‘Bring fuel consumption to zero’: Germany steams ahead with new H20-powered train

Germany will trial a new hydrogen-powered train, its state-owned rail company said Monday, signalling a transition away from gas-guzzling diesel engines as it aims for a carbon-neutral future.

'Bring fuel consumption to zero': Germany steams ahead with new H20-powered train
A typical Deutsche Bahn train blazing through the countryside in Sorsum, Lower Saxony. Photo: DPA

Developed with German industrial giant Siemens, Deutsche Bahn said it will build a newly developed train and a “gas station” for 2024 that will for the first time fuel hydrogen trains in just 15 minutes — as fast as conventional diesel engines.

“The fact that we… will refuel the train as quickly as a diesel train shows that the climate-friendly transport transition is possible,” said Sabina Jeschke, a member of Deutsche Bahn's board.

The national rail company intends to reduce carbon emissions to zero by 2050, meaning 1,300 diesel units will have to be replaced.

“We have to bring fossil fuel consumption to zero… Then we will not run a single vehicle with conventional diesel,” Jeschke added.

Around 39 percent of the German network has no overhead power lines, where trains require their own onboard fuel — such as diesel — to run.

A one-year trial run of the renewable-energy powered train is planned in the Tübingen area of southern Germany, based on a range of 600 kilometres.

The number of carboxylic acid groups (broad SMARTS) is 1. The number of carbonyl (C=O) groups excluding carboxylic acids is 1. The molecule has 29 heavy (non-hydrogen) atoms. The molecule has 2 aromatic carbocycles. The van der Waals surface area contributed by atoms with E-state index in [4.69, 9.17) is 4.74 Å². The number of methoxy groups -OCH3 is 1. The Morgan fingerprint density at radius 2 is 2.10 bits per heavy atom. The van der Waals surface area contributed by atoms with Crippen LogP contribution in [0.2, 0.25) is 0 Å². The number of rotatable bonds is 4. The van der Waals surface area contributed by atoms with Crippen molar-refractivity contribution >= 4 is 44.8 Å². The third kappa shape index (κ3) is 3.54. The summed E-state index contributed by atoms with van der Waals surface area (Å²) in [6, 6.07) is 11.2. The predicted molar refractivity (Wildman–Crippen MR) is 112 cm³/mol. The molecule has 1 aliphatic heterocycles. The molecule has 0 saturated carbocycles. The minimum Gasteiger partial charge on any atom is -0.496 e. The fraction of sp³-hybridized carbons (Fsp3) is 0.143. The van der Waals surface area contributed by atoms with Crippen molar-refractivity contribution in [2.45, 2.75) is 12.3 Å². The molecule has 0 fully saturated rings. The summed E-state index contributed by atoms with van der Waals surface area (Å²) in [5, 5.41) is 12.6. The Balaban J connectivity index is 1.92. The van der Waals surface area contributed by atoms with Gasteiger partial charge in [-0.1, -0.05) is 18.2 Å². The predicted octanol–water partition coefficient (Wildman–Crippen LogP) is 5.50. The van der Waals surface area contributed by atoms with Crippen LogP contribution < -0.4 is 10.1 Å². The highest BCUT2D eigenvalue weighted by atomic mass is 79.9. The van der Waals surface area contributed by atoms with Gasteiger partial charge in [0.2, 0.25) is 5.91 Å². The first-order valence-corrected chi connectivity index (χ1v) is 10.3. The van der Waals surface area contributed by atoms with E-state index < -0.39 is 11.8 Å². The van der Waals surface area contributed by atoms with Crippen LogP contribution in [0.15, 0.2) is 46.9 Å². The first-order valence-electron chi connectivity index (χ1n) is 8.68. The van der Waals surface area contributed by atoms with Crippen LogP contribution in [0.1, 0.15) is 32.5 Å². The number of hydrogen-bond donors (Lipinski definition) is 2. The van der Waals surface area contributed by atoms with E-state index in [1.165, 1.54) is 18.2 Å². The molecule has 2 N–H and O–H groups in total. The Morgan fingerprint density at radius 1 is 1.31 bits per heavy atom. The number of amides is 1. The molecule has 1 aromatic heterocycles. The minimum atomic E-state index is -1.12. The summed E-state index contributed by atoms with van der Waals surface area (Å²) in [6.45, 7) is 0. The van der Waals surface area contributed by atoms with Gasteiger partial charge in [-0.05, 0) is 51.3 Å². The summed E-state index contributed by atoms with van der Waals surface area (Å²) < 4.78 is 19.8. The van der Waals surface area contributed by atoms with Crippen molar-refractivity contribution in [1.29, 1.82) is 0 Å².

The Siemens train will save around 330 tonnes of CO2 a year, Deutsche Bahn said, and have a top speed of 160 kilometres an hour.

Siemens remains well behind its perennial French rival Alstom when it comes
to hydrogen trains.

READ ALSO: World's first hydrogen train to go into service in Lower Saxony

Alstom rolled out the world's first hydrogen-powered train in the northern German state of Lower Saxony in 2018, running a 100-kilometre route previously served by diesel trains.

The TGV-maker has since received 41 orders from Germany for its Coradia iLint train, which also began service in Austria in September.

Hydrogen engines work through a reaction of hydrogen and oxygen to create
electricity, leaving only steam and water as  byproducts.

As part of the country's coronavirus stimulus package, Berlin announced a
nine-billion-euro fund to develop the role of green hydrogen and with the aim of ending use of coal by 2038.

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